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The Dutch language, it's origin and explanation on the weak verbs

By Edited Apr 15, 2016 0 0

Dutch is a language that is spoken by about 27 million people, most of whom are living in the Kingdom of the Netherlands. Other countries where the language exist are Belgium, Suriname and the other former colonies of the Netherlands. It is a West Germanic language and therefore has many things in common with languages such as German. Another language that's very similar to Dutch is Afrikaans, one of the official languages spoken in South-Africa. This is caused by the Dutch invasion of South-Africa centuries ago. Even though the Netherlands is a small country, the language isn't as infamous as one would think. I, being a native speaker of Dutch, know this.

Dutch, the language and it's origin

Dutch, or Nederlands as the language is called in Dutch, has a long history, going back to the time of the Francs who lived in Europa around 450-500 AD. From this moment on the language started to develop and as with all Germanic languages, the language went through three phases.

  • Old Dutch ( 450-1150)
  • Middle Dutch ( 1150-1500)
  • Modern Dutch ( 1500 - present)

Even though it seems as if the language hasn't changed much since the year 1500 when looking at the fact that nowadays the language is still called Modern Dutch, this is not true. Native speakers of Dutch will hardly understand, or won't understand at all, the Dutch that was written around 1500.

Nowadays there is a standard kind of Dutch called ABN ( Algemeen Beschaafd Nederlands), this doesn't mean however, that there are no dialects. The most famous dialect of Dutch is Flemish, which is spoken in Belgium.

The language

The language isn't the easiest one to learn, although it doesn't look to complicated for example those who are known the English language. However, the pronunciation is really tricky and the grammar and spelling of the language aren't as easy as they seem at the first glance. In this article I will spend time explaining something about weak verbs in Dutch.

VERBS

There exist four kinds of verbs in Dutch:

1. Weak verbs

2. Strong verbs

3. Mixed verbs

4. Irregular verbs

The persons are as follows:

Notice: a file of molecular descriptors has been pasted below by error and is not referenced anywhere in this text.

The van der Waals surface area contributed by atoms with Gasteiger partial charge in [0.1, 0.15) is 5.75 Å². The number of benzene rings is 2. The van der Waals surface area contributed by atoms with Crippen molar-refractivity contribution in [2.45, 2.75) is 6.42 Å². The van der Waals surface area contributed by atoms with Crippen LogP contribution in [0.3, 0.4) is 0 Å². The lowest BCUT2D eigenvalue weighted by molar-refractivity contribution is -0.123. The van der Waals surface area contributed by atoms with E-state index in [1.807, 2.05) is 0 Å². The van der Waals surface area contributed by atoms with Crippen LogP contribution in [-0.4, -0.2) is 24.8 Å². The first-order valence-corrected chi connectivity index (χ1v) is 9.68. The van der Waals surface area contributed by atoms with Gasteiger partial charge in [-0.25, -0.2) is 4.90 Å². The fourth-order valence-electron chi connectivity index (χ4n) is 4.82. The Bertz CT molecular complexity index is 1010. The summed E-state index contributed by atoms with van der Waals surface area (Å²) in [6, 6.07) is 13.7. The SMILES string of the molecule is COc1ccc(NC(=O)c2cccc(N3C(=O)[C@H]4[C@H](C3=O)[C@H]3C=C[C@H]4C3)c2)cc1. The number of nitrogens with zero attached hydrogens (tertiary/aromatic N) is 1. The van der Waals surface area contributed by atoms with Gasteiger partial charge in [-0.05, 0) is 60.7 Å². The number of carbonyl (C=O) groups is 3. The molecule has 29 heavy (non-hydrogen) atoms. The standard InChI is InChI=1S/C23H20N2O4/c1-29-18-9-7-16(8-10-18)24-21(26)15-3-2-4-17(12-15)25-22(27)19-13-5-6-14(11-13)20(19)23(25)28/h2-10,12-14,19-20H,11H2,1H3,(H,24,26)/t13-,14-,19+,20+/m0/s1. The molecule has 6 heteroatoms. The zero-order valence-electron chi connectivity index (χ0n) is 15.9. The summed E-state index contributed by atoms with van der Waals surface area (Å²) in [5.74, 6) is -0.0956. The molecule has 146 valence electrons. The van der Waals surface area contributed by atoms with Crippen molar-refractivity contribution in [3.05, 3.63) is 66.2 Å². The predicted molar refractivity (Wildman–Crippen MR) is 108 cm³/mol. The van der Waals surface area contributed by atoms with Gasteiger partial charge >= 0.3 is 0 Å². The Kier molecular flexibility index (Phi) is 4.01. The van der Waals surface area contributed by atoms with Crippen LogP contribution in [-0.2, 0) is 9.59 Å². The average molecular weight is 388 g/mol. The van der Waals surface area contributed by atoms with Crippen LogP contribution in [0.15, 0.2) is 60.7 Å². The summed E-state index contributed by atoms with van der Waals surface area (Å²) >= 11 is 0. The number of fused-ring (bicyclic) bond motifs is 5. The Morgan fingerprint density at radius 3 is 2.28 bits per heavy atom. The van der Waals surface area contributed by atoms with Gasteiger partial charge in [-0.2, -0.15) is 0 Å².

Ik I

Jij you

Hij/zij/het/u he/she/it/you(formal)

Wij we

Jullie you

Zij/u they/you(formal)

Weak verbs

Weak verbs are by far the easiest type of verb that exist in Dutch because they are completely regular.

For explaining I will take the following verbs: werken ( to work) en leren ( to learn).

The present tense is always regular:

Person

Werken

Leren

Ik

Werk

Leer

Jij

Werkt

leert

Hij/zij/het/u

Werkt

Leert

Wij

Werken

Leren

Jullie

Werken

Leren

Zij

Werken

Leren

When watching the present tense carefully you will notice how easy this tense really is in case of a weak verb. I will explain why:

All weak verbs in Dutch and with: -en. The rest of the verb is called the 'stam'. You simply take the 'stam' and add the endings that are needed to it. This are the letters in black. Notice that the plural forms are always equal to the verb and that the second and third person singular are the same. Furthermore the first person singular doesn't get anything.

This is easy, however, be aware of one thing. If the 'stam' of a verb ends with consonant,vowel,consonant, as is the case with the verb leren, you need to duplicate the vowel in the singular cases of the verb.

The past tense

The past tense in the case of weak vowels is rather easy too. You simply add -de, -den, -te or -ten the stam. There is one easy rule that tells you which one you need to take.

If the stam ends at t,k,f,s,ch or p, you choose -te or -ten. You add -te to the persons in singular and -ten to those persons who imply a plural form. If the verb is not ending with one of these letters, choose the other option.

Person

Werken

Leren

Ik

Werkte

Leerde

jij

Werkte

Leerde

Hij/zij/het/u

Werkte

Leerde

Wij

Werkten

Leerden

Jullie

Werkten

Leerden

Zij

Werkten

Leerden

The rule for duplicating vowels is still there as you can see in the case of Leren. As the stam of Leren ends with an r, we use -de and -den.

The perfect participle

The third way in which the weak verbs in Dutch occur is the easiest of all. Take the 'stam' of the verb. Add ge in front of the stam and at last add a 'd' or a 't'. Whether you have to add a 'd' or a 't' depends on the letter you needed in the past tense.

You simply create the perfect participle and make a combination of the perfect participle with the person and the verb to have. The verb to have is irregular though and you can use both the present and past tense of the verb.

Ik heb/had

Jij hebt/had

Hij heeft/had

Wij hebben/hadden

Jullie hebben/hadden

Zij hebben/hadden

The first word is the present, the second the past. Anyway, you will get the following phrases when doing this:

Ik heb gewerkt

Ik had gewerkt

Ik heb geleerd

Ik had geleerd

Taking Ik heb geleerd and Ik had geleerd as an example, I will explain the difference between the two forms. In the first case you mention you have worked in the past, which is something you do on regular basis. In the second phrase you mention you worked, but this is something that's actually rare. In both cases you have finished doing what you were doing.

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